For the first time ever the world is watching the Latham’s Snipe mysterious journey from Japan to Australia.
Five satellite tracked Latham’s Snipe are currently making their 9000 kilometre journey from Japan to Southern Australia, with one now as close as Papua, and the public can now follow their progress via an innovative research project being done in conjunction with Jerrabomberra Wetlands.
The Latham’s Snipe is a migratory shorebird that spends half the year in South-East Australia and the other half in Japan. “Amazingly, it can take as short as two days to travel from Japan to Australia, and usually arrives in early Spring. Every year in Canberra, we are lucky to welcome this species to Jerrabomberra Wetlands”, says Lori Gould, Program Manager at the Woodlands and Wetlands Trust. Snipe beat their mottled wings halfway around the world to take refuge amongst the reeds next to Kingston Foreshore.
Due to the migratory nature of these birds, conservation of the wild population presents special challenges. Dr Birgita Hansen, Latham’s Snipe researcher from Federation University in Victoria, explains:
“With their major habitats spread over both hemispheres, and vital refueling stopovers scattered in between locations, it is difficult to manage the species in a conservation sense. In addition, not much is known about the use of their habitats and behaviour”.
For the first time, a handful of these birds have been fitted with satellite trackers to establish information about their flight path between Japan and Australia, as well as where they disperse to once reaching their destinations. As the Latham’s Snipe is a global species, the initiative to track them involves the collaboration of Research and Environment groups based in four locations. That is, the Wild Bird Society of Japan, the Woodlands and Wetlands Trust in Canberra, South Beach Wetlands and Landcare Group (SBWLG) in Port Fairy and Federation University Australia in Ballarat, Victoria.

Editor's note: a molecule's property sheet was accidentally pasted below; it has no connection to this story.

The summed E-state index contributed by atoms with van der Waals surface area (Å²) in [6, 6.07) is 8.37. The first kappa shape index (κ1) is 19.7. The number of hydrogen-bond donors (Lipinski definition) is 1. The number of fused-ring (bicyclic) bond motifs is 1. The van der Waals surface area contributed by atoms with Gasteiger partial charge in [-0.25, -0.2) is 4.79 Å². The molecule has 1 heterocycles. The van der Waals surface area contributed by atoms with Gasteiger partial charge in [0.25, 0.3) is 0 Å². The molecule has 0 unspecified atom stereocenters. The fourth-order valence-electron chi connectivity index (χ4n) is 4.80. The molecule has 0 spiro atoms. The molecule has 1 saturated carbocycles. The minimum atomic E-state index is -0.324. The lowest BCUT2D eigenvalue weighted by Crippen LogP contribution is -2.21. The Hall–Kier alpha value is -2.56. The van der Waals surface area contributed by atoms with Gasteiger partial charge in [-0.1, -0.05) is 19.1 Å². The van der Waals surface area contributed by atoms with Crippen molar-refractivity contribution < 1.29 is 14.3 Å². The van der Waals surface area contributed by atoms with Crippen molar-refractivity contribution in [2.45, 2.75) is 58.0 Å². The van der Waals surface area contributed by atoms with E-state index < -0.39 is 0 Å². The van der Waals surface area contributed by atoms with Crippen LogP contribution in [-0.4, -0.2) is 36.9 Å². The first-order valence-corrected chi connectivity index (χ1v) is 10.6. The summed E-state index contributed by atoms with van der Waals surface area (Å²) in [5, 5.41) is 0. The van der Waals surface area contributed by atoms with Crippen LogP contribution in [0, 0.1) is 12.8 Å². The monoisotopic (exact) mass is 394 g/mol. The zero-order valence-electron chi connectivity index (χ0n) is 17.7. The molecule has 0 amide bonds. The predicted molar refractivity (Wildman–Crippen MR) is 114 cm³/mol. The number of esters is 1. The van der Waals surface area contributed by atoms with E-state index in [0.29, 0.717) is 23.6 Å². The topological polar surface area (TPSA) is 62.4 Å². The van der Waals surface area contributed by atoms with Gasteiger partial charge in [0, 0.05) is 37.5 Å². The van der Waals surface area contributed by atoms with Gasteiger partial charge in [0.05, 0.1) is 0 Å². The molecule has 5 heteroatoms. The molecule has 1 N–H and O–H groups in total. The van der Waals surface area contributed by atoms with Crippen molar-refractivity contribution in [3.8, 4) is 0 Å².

Until recently, these groups were separately studying the same population of birds. Excitingly, they have now combined their efforts in ‘The Snipe Project’ by sharing research methods, awareness building and some funding.
The Wild Bird Society of Japan (WBSJ) Japan has led the way, and in July of this year they attached satellite trackers to five Latham’s Snipe in Hokkaido. Representatives of the Woodlands and Wetlands Trust, SBWLG and Federation University, visited the location at the time to learn more about the process and share knowledge about the much loved bird.
With the help of Facebook translate, updates of the current journey of the five birds can be tracked via the WBSJ Facebook page. One of these individuals is nearing Australia now.
Once the population of Latham’s Snipe settle into their Australian routines, four more individuals will be caught and fitted with trackers to observe their movements both within Australia and their long journey back to Japan. The birds will be captured over the summer months at Jerrabomberra Wetlands by an experienced ornithological team led by Dr Birgita Hansen, who has extensive experience in bird banding and capture of the Latham’s Snipe, and in partnership with the Woodlands and Wetlands Trust. Three satellite trackers were funded by the ACT Government and one by the Woodlands and Wetlands Trust.
In the meantime, follow the movements of the jet-setting Latham’s Snipes online, and keep an eye out for blue and orange leg flags around Jerrabomberra Wetlands during our Snipe field surveys. Who knows, one of these long-beaked caramel birds could be a member of the infamous five making their way to their second summer home.
The WBSJ have asked that bird surveyors keep an eye out for blue leg flags and particular leg flags while they are undertaking surveys. Further details of these can be provided by emailing Lori Gould at firstname.lastname@example.org from the Woodlands and Wetlands Trust.
Media contact: Lori Gould, 0439 030 058